Therefore, for simplicity in the preferred embodiment, for each created process 24 in the present invention, one gigabyte of virtual memory in the middle of the 2 gigabyte user virtual address space is utilized.
One use of the present invention is in a disk caching device. For example, as shown in FIG. 4, the present invention is built into a "shim driver" 302, that is, a driver which is logically placed between the file system 300 and, for example, a SCSI (Small Computer System Interface) driver 304, neither of which need to have any direct knowledge of the existence of the shim driver 302. The large working memory area is used as a data cache 306. As the file system 300, which may even have its own level of disk caching, but within the kernel virtual space, sends a request to the SCSI driver 304 for data, the request may be intercepted 308, modified 312, or passed on 310 by the shim driver 302. If the request can be satisfied in a very large working memory area 306 cache, the request need not be passed on to the SCSI driver 304. Otherwise, the shim driver 302 can pass the request on to the SCSI driver 304 and caches the data returned by the SCSI driver 304 in the data cache 306 while also passing the data back to the file system 300.
FIG. 5 presents a flow diagram illustrating the processor assembly 20 steps involved in forming the large working memory area. The procedure begins 400 when control is passed to the invention. First an array as shown in FIG. 2 (ref. no. 104) or FIG. 3 (ref. no. 204) for holding process identifiers (PIDs) or page numbers respectively is created 402. Then for each memory unit needed, steps 404, 406, 408, 410 and 412 are repeated.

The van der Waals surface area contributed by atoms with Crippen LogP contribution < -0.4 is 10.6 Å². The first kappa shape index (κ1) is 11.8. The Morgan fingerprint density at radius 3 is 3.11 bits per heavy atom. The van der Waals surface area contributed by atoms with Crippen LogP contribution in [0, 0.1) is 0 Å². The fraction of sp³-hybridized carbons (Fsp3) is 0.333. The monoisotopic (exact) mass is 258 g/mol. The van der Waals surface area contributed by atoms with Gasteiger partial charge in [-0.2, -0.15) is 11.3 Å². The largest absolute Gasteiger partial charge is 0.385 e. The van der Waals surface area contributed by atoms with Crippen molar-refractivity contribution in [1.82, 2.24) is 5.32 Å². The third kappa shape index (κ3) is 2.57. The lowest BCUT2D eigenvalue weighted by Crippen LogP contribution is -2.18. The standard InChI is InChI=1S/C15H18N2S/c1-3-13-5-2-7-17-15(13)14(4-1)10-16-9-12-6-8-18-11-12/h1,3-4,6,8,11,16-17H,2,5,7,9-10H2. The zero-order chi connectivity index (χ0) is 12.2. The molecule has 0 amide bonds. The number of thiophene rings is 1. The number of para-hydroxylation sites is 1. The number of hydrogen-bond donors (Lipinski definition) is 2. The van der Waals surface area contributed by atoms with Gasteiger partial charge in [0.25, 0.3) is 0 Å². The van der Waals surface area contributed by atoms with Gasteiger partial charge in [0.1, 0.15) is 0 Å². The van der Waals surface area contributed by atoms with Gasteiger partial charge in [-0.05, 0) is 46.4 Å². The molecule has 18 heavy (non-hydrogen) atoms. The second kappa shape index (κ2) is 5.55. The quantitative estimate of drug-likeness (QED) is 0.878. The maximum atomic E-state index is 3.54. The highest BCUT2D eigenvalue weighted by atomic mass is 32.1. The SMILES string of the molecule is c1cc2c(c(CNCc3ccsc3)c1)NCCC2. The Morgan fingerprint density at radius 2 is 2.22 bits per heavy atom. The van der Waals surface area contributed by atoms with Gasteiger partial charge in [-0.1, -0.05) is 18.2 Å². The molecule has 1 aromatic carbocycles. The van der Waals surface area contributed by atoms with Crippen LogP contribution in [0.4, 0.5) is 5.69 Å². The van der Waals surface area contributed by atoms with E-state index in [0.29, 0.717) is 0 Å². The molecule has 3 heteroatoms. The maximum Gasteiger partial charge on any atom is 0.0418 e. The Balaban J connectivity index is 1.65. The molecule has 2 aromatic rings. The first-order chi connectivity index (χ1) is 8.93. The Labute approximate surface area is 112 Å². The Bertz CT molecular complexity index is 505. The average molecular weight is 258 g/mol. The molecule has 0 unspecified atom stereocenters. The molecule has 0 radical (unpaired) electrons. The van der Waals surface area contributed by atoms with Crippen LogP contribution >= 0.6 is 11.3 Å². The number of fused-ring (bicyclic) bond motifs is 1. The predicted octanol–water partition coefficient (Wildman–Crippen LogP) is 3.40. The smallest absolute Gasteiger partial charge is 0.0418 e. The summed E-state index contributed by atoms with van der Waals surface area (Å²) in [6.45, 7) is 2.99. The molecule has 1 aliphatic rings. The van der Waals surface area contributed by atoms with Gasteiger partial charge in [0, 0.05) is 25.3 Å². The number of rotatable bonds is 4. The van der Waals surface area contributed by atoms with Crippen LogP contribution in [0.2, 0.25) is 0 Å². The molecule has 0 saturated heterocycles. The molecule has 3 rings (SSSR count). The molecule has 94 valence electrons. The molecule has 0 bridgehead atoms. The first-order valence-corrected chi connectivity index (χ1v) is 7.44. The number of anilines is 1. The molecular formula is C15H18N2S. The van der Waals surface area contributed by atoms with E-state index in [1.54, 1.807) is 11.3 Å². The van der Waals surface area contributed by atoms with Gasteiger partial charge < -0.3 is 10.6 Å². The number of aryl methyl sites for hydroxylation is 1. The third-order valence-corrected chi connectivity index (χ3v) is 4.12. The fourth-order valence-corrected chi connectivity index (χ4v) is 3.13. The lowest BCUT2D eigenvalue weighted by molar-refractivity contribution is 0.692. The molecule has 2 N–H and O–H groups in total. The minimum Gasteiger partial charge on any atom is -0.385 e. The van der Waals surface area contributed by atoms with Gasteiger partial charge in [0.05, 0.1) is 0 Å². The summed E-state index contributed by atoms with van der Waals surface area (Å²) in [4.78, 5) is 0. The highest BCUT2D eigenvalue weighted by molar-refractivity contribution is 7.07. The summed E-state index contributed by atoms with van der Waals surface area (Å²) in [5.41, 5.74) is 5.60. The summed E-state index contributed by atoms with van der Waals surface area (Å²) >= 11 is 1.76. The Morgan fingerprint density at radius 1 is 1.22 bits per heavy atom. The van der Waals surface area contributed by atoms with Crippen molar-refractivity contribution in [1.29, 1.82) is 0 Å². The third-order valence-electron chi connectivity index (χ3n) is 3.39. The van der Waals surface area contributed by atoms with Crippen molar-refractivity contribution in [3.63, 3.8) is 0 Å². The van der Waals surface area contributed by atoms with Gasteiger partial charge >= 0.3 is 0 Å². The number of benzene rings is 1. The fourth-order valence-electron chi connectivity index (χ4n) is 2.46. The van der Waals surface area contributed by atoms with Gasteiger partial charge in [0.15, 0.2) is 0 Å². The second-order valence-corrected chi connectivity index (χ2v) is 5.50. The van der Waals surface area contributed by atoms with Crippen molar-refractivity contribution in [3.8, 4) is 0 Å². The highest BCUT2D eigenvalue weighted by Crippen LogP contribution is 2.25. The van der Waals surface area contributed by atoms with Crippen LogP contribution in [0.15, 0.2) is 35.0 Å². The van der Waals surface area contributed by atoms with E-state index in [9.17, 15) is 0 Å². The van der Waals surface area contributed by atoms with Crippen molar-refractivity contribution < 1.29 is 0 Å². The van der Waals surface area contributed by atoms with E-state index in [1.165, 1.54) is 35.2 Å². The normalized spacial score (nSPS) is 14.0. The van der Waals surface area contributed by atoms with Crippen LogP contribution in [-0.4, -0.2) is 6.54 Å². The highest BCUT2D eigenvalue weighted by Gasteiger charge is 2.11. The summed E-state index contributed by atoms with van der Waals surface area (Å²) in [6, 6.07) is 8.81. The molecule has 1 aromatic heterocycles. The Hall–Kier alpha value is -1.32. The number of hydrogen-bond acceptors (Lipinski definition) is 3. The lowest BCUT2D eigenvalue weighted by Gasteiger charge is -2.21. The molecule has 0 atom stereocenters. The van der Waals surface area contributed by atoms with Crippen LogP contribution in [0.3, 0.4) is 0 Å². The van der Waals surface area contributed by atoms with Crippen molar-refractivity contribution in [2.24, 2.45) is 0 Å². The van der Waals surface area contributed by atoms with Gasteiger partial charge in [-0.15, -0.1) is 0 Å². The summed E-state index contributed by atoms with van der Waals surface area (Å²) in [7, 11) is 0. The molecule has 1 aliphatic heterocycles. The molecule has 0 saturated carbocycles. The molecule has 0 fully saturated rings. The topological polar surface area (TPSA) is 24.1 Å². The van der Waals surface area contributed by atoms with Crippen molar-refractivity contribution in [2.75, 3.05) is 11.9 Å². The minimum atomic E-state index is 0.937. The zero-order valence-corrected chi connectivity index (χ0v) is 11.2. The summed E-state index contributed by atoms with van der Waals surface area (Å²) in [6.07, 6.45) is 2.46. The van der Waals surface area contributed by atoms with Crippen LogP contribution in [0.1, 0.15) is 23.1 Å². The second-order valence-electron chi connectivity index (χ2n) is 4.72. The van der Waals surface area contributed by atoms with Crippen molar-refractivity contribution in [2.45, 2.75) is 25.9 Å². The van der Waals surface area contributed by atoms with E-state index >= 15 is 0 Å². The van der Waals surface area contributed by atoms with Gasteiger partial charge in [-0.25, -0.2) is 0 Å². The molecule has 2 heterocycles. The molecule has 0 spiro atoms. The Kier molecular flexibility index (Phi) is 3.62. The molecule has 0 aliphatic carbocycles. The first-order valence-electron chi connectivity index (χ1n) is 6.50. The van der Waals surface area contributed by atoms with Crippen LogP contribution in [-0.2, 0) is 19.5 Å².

In step 404, as discussed regarding FIG. 1, the processor assembly 20 requests that the operating system create a process. The operating system does so and returns a PID, or alternatively, a page list is returned from the operating system or from the newly created process.
Next, the virtual address space of each new process is allocated 406 and associated (mapped) with physical memory 408. In the embodiment in which page numbers are to be held in the array (FIG. 3), the pages are locked down 410 so that the mapping or association will not change. Then the PID or the page list is entered into the array 412. If more memory is needed 414, these steps are repeated 416. If not, the procedure is complete 418 until more memory is requested.